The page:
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Brand Surrender

Brand Surrender

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Published by Jake Pearce
In the new economy you must surrender to consumers. Can you jive that?
In the new economy you must surrender to consumers. Can you jive that?

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Published by: Jake Pearce on Mar 02, 2009
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08/10/2015

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Brand surrender

In the new economy you must surrender to consumers. Can you jive that?
Saturday, 1 April, 2000

It’s so common now for marketers to style themselves “customer-focused” it’s near heresy to suggest that maybe, just maybe, they are not. I did it to a colleague recently and had froth from his cappuccino blown at me in a loud hurrumph. He claimed his business was client-centred yet couldn’t tell me by what mechanisms customers help create new products. He claimed his range of branded products met customer needs but could only sketch those needs in terms defined by manufacturing economies of scale. He’s in good company. Most brands are “vendor-centric”, reckons McKinsey consultant John Hagel, quoted in UK magazine Marketing Week in January. “They are statements about the qualities or attributes of the product or vendor.” In the future, Hagel expects brands will increasingly become customer-centric; customers will choose to go with the brands that are built by “me” or “us” rather than those created for the convenience of the manufacturer. In such a world, marketing as we know it will be turned upside down and “mass customisation” rather than “mass marketing” will become the new paradigm. Actually, that time is already here. At Levi’s flagship London store, shoppers customise their jeans with laser patterns and embroidery. It has also diversified its product range to suit much smaller market niches. That’s a smart move considering it’s a mass-market brand in decline. According to Fortune magazine, Levi’s lost touch with a generation of young hipsters who didn’t want to wear the same jeans as their parents. Funny that. In 1994, 21% of teenage boys regarded Levi’s as cool. In 1998 only 7% did. Over the same period privately-owned jean labels had increased their US market share from 3.2% to 20.4% and Levi’s had fallen from 48% to 25%. I wonder if the same forces are at work behind the falling share prices of other mass-market brands like Coke, McDonald’s and, until recently, General Motors? Mass customisation is being driven by the Internet. At www.mp3.com you compile your own music from obscure artists arranged in any order you select: by artist, by region, by style, by alphabet. At www.imagineradio.com listeners assemble their own radio stations to play songs of their choice. Amazon founder Jeff Bezos is applying the same thinking behind his latest initiative — zShops — an online mall that may become a near-infinite number of clicks-and-mortar shops. “The notion is that you take a customer and put them at the centre of their own universe. They operate a ‘Katrina store’ or a ‘Jeff store’,” says Bezos. There are two implications for marketers. First, the new paradigm is about buying, not selling. Consumers’ expectations for fast service and infinite choice does not respect boundaries between the online and offline worlds. If I can order my Dell PC online according to whatever specs I like, why can’t I build my car the same way? Good question. Second, the Net is accelerating the birth of new communities. And, if former Wired executive director Kevin Kelly is right that “community precedes commerce” then the commerce is coming from new, unpredictable places. One example is in the hot, new vertical portal businesses such as Ariba and Commerce One, whose initial public offerings last year hit the stratosphere. These businesses create electronic meeting places for unique communities such as the petro-chemical industry and the plastics industry. The potential revenue in hosting these communities is huge. Business-to-business e-commerce is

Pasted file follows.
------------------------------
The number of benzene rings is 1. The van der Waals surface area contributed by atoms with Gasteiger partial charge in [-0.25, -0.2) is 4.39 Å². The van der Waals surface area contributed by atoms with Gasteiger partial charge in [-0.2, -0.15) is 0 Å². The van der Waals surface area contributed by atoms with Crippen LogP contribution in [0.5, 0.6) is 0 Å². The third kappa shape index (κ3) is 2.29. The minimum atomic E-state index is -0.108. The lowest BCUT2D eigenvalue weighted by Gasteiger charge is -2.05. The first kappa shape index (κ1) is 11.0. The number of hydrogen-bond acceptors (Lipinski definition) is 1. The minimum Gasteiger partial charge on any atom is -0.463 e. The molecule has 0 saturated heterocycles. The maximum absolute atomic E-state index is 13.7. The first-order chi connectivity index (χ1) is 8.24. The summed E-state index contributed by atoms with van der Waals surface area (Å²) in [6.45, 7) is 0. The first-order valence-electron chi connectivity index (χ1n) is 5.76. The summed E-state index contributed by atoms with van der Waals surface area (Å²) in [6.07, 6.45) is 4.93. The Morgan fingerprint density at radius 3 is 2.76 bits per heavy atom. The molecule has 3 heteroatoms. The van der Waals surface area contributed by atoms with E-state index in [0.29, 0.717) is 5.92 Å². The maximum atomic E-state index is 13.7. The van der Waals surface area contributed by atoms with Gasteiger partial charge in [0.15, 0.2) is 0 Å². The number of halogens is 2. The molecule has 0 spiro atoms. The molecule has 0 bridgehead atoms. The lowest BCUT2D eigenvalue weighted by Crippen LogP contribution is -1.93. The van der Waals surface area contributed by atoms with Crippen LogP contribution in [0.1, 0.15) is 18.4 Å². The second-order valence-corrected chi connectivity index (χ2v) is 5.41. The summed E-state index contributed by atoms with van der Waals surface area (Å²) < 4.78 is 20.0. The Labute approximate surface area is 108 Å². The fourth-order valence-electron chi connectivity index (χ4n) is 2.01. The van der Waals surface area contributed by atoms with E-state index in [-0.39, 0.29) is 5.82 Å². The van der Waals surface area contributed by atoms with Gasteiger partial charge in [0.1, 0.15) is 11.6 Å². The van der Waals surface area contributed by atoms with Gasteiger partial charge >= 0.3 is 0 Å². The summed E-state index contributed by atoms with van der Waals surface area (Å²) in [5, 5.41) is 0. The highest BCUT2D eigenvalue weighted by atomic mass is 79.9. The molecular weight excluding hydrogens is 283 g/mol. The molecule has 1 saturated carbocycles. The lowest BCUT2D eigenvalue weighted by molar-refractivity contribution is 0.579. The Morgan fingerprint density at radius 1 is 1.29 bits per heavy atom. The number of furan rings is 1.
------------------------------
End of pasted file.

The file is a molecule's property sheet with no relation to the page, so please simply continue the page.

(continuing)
expected to reach $US7 trillion by 2004, according to the Gartner Group. A lot of this will be done in discrete communities that most of us will never set foot in — for fear of boredom more than anything else. The key is that the communities drive the formation and shape of Ariba’s business, not vice versa. This is not all the domain of the funky, new Net start-ups. Early warnings are coming from the staid world of fast-moving consumer goods. Proctor & Gamble’s first attempt at mass customisation is www.reflect.com — a self-assembly beauty-products site. Customers select products according to their skin type, hair colour and style preferences in a way that “reflects” them. In the Internet age, brands relying on mass messages for average consumers are being punished by consumers wanting choice, customisation and personalisation. Are you ready to be really customer driven? Jake Pearce is a principal of Fast Forward Future Marketing
You can read up more on Jake Pearce at http://www.jakepearce.com

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